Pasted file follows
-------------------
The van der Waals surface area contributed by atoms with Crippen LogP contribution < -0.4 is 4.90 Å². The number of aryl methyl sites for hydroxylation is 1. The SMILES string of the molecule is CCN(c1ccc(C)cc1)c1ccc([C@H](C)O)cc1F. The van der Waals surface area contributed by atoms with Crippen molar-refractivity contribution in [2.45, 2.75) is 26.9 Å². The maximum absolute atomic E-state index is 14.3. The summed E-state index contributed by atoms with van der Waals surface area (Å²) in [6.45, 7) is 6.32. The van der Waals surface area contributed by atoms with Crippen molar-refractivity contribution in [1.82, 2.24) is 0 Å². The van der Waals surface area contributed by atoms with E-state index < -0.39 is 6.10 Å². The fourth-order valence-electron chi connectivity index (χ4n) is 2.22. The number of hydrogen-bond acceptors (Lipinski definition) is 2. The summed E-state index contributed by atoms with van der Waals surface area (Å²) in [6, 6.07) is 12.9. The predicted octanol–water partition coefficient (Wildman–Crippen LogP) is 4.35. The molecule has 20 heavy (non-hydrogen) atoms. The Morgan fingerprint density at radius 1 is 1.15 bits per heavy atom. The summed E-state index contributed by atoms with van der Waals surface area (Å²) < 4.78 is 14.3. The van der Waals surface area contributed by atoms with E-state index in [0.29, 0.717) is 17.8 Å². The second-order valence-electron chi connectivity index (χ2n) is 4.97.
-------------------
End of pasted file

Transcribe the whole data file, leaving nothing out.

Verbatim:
The van der Waals surface area contributed by atoms with Crippen LogP contribution < -0.4 is 4.90 Å². The number of aryl methyl sites for hydroxylation is 1. The SMILES string of the molecule is CCN(c1ccc(C)cc1)c1ccc([C@H](C)O)cc1F. The van der Waals surface area contributed by atoms with Crippen molar-refractivity contribution in [2.45, 2.75) is 26.9 Å². The maximum absolute atomic E-state index is 14.3. The summed E-state index contributed by atoms with van der Waals surface area (Å²) in [6.45, 7) is 6.32. The van der Waals surface area contributed by atoms with Crippen molar-refractivity contribution in [1.82, 2.24) is 0 Å². The van der Waals surface area contributed by atoms with E-state index < -0.39 is 6.10 Å². The fourth-order valence-electron chi connectivity index (χ4n) is 2.22. The number of hydrogen-bond acceptors (Lipinski definition) is 2. The summed E-state index contributed by atoms with van der Waals surface area (Å²) in [6, 6.07) is 12.9. The predicted octanol–water partition coefficient (Wildman–Crippen LogP) is 4.35. The molecule has 20 heavy (non-hydrogen) atoms. The Morgan fingerprint density at radius 1 is 1.15 bits per heavy atom. The summed E-state index contributed by atoms with van der Waals surface area (Å²) < 4.78 is 14.3. The van der Waals surface area contributed by atoms with E-state index in [0.29, 0.717) is 17.8 Å². The second-order valence-electron chi connectivity index (χ2n) is 4.97.